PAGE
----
Climate Change Impact Real Warns Reinsurer

Munich Re has warned that the long term effects of climate change are “already being felt” as the past twelve months saw a total of 820 natural catastrophes.

Natural catastrophes cost the global economy US$ 150 billion, which is broadly in line with the inflation-adjusted average of the past 30 years.

It has prompted a warning from Torsten Jeworrek (pic) Member of the reinsurer’s Board of Management.

“The severe cyclones in 2019 have highlighted the importance of knowledge about changes in risk. Natural climate variations influence weather catastrophes from year to year. Longer-term climate change effects can already be felt and seen. Buildings and infrastructure must be made more resistant in order to reverse the increasing trend in losses. This will enable insurance to be more effective and support the remaining financial losses.”

The report highlighted that of the economic cost a smaller portion of losses were insured compared with 2018: about US$ 52 billion. This was due, among other things, to the high share of flood losses, which are often not insured to the same extent as wind damage in most industrial countries.

“The insured portion of overall losses, slightly above 35%, matches the average of the past ten years,” it added. “This is evidence that large sections of the market remain uninsured, especially in emerging and developing countries.

“Globally, in 2019, about 9,000 people lost their lives in natural catastrophes compared with 15,000 in 2018. This confirms the overall trend towards lower numbers of victims thanks to better prevention measures. On average over the past 30 years, about 52,000 people per year have lost their lives in natural catastrophes.”

Last year’s typhoon season was again, as in 2018, subject to the “El Niño Modoki” effect, a particular phase of natural climate oscillation, which causes variations in water temperatures in the tropical Pacific Ocean, said the report. Under these conditions, typhoons steer more frequently towards Japan. All in all, the typhoon season in the northwest Pacific was close to the long-term average in terms of the number of storms.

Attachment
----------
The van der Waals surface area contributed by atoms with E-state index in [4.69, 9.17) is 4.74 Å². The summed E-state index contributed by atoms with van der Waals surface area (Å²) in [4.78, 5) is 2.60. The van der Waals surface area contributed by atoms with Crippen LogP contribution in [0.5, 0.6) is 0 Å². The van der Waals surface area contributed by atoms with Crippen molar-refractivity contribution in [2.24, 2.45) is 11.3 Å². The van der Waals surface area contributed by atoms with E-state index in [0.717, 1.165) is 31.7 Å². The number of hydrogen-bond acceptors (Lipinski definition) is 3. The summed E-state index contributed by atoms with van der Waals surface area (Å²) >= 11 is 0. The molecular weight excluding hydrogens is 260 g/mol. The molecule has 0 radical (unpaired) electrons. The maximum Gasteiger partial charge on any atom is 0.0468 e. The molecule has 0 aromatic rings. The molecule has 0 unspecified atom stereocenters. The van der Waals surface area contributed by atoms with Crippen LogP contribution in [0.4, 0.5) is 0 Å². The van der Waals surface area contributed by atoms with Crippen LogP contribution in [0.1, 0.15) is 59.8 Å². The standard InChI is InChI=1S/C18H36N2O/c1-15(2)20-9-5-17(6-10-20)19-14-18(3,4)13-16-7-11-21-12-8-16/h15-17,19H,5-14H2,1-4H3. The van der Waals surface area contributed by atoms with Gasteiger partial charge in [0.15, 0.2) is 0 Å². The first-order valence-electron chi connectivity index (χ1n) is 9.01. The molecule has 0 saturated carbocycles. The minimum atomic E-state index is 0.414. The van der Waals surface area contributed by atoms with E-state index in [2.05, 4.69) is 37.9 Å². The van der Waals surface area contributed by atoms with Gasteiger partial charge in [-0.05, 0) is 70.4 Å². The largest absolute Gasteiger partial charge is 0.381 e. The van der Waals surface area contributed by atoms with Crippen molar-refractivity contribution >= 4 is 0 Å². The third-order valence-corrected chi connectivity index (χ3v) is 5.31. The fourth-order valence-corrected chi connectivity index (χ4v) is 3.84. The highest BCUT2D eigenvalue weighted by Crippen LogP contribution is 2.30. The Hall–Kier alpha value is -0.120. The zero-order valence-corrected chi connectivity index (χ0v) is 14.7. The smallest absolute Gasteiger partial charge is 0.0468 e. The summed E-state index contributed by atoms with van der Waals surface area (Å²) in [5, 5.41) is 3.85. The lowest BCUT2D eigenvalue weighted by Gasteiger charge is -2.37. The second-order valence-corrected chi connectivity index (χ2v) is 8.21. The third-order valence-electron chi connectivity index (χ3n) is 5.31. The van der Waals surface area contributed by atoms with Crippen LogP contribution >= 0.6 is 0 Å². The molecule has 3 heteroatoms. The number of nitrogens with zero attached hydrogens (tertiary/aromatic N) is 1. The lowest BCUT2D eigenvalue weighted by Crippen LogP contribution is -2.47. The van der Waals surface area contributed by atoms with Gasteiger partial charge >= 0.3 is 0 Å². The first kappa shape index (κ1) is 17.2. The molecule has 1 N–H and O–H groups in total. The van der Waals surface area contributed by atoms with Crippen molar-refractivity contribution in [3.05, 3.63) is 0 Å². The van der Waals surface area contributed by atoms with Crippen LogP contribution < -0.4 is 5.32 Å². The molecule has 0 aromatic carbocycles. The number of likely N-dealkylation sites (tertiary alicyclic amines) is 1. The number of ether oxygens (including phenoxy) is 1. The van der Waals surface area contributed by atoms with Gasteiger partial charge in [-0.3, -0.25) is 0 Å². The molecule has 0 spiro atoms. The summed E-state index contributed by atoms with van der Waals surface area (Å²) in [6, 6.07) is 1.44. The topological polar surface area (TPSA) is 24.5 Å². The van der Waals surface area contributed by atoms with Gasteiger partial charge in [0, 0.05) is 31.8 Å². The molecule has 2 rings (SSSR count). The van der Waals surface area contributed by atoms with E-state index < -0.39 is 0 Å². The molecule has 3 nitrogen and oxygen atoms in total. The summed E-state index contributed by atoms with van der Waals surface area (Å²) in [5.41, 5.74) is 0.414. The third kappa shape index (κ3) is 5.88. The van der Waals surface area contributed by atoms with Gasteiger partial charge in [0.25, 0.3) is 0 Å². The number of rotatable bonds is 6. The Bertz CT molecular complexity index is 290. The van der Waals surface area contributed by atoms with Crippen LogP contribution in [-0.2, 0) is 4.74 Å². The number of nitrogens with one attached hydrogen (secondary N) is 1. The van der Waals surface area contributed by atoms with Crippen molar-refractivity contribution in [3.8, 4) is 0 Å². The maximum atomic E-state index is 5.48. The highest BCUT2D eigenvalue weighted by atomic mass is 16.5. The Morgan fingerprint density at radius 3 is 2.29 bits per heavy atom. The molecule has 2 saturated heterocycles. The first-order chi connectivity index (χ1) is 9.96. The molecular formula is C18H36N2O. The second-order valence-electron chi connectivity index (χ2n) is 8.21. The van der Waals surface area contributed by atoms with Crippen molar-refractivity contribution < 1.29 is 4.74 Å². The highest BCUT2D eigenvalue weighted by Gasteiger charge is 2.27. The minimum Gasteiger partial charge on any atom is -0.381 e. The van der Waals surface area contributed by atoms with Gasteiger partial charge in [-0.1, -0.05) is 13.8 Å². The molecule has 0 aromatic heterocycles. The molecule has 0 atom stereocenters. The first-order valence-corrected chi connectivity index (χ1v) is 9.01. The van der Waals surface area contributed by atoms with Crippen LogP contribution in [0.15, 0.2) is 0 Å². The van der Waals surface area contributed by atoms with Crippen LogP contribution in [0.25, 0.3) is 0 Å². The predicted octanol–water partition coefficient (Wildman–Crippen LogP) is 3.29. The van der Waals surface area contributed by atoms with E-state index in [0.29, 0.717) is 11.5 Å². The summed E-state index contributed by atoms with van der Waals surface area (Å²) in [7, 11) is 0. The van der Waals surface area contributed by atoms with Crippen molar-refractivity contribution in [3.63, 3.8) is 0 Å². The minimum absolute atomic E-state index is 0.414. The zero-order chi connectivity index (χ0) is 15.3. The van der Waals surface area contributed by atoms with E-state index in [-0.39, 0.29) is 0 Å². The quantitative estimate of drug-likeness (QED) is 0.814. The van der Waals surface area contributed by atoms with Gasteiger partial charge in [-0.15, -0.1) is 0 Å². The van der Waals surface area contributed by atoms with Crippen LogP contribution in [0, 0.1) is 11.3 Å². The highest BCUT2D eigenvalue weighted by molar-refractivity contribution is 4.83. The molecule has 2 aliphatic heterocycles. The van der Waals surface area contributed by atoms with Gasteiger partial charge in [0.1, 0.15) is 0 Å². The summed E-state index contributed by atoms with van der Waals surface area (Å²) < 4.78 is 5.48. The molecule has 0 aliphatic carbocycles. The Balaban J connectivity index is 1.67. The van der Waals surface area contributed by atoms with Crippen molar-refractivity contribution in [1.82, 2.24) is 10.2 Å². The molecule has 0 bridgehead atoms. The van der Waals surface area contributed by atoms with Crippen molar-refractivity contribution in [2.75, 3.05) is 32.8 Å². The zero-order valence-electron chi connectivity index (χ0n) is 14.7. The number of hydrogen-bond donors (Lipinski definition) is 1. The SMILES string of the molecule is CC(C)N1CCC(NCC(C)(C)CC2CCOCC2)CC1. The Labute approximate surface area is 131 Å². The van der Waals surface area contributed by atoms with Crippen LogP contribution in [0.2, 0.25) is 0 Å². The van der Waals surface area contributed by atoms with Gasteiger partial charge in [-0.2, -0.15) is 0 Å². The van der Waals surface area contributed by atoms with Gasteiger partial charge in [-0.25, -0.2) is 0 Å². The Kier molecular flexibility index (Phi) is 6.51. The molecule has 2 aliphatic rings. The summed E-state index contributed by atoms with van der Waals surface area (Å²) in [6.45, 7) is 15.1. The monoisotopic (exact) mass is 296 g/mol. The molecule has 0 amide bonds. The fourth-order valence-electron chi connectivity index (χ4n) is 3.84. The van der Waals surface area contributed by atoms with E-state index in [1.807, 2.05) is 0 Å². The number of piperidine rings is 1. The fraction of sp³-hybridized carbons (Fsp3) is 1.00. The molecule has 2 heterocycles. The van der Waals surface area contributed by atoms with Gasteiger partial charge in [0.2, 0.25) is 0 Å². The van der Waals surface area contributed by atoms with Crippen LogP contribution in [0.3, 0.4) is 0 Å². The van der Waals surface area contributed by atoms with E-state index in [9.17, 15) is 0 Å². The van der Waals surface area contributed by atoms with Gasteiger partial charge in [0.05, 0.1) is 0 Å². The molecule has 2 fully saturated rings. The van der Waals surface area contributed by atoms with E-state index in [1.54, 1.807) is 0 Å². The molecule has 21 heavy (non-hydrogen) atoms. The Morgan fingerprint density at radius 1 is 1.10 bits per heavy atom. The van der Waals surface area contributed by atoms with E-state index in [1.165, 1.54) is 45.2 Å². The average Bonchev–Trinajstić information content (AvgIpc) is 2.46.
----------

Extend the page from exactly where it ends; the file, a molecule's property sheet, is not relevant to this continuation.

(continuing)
Ernst Rauch, Chief Climate and Geoscientist at Munich Re, said: “The typhoon season shows that we must consider short-term natural climate variations as well as long-term trends due to climate change. In particular, cyclones are becoming more frequently associated with extreme precipitation, as with Hagibis in Japan in 2019 and Hurricane Harvey in 2017 in the US. Recognising these changes can form the basis for further preventive measures to reduce losses.”

The strongest hurricane of the Atlantic season, Dorian, caused catastrophic damage in the Bahamas. The category 5 hurricane hit the Abaco Islands in the north of the island state on 1 September with wind speeds of about 290 km/h. From there, the storm moved to the neighbouring island of Grand Bahama and stalled there for one and a half days while maintaining extreme wind speeds. Buildings, infrastructure, yachts and ships were completely destroyed in many areas.

Originally, it was feared that Dorian would also hit the southeast coast of the US, but a more northerly and easterly track largely spared the US mainland. Dorian caused overall losses of about US$ 5.6bn, with only a small portion of these losses affecting the US. Insured losses came to about US$ 4bn.

The number of three major hurricanes (category 3–5) in the Atlantic in 2019 was close to the long-term average (2.7). However, the number of named storms (18) significantly exceeded the average (12). Losses were relatively low, however, as the strongest storms remained over the ocean or missed the US mainland. Overall losses in the US during the 2019 hurricane season were US$ 3 billion, of which US$ 2 billion were insured.

Due to the lack of severe hurricanes, the US share of global natural catastrophe losses was lower than usual (31% of overall global losses compared with the long-term average of 35%). The US thunderstorm season brought slightly more tornadoes than the long-term average. A strong snowmelt followed by a series of thunderstorms in March and May triggered severe flooding in the Midwest and other areas along the Mississippi. Overall losses from these events were about US$ 24 billion, with about US$ 14 billion in insured losses.